Foreign workers in Japan edge closer to political and social acceptance

Former Japanese Minister for Justice Yoko Kamikawa. Photo by: Lisa Cornish

CANBERRA — An aging population, emigration, trade wars, and regional tensions are seeing shifts in the way Japan is engaging the world and tackling politics. And among the changes is an increasing political and social acceptance of foreign workers.

In April new legislation supporting foreign workers officially came into play in Japan, despite opposition. It aims to support 345,000 foreign workers over the next five years across 14 industries with nursing, hospitality, and construction priority employment sectors. But the new legislation also aims to learn from past mistakes to build a society that is accepting of foreign workers and enabling a whole of government program that includes partnerships with the origin countries of workers.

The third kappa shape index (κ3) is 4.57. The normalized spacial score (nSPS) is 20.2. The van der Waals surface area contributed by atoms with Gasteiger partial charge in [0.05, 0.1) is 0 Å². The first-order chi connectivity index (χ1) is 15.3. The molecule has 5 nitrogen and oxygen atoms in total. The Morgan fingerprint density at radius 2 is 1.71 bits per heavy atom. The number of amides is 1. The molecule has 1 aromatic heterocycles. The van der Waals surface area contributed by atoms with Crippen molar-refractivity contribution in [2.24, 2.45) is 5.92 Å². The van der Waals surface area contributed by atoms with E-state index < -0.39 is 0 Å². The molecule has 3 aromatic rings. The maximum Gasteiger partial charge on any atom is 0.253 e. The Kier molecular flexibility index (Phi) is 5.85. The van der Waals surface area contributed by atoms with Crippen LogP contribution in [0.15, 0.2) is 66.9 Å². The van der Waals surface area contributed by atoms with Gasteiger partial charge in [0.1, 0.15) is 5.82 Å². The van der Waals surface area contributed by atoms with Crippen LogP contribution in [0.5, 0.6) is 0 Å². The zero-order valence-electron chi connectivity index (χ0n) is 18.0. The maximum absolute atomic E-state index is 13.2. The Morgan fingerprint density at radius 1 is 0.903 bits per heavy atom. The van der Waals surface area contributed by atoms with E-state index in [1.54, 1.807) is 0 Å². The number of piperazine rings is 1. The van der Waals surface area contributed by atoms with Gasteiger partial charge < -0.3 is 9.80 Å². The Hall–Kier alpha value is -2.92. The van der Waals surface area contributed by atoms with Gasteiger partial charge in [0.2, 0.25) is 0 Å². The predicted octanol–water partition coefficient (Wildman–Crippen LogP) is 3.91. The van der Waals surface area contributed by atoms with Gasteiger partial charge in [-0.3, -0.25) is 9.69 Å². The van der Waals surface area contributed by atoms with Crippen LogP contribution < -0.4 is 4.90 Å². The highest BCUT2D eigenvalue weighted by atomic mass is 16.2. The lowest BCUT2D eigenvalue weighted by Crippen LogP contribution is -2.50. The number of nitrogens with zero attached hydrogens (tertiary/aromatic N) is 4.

Nine memoranda of understandings have so far been signed with foreign governments to support the strategy for increased migration, including Cambodia, Nepal, the Philippines, and Vietnam. More countries including Malaysia are discussing opportunities to join the program. And recent surveys suggests that the new approach is being supported, with 66% of Japanese people seeing the rise in foreign workers as good, increasing from 54% in 2018 as Japan understand the potential economic impact and aging population will have on the country.

Despite rising foreign worker numbers, resident foreigners in Japan account for less than 2% of the Japanese population. And their acceptance of immigrants outside of an economic component is limited — refugee approvals to Japan are in double figures only, totaling 42 people in 2018.

Japan’s new approach was an important focus of the Japan Update, hosted by the Australian National University College of Asia and the Pacific on Sept. 4, with former Japanese Minister of Justice Yoko Kamikawa among the presenters, discussing the drivers of this shift and what it means.

“Japan will face challenges in accepting foreign workers,” Kamikawa said.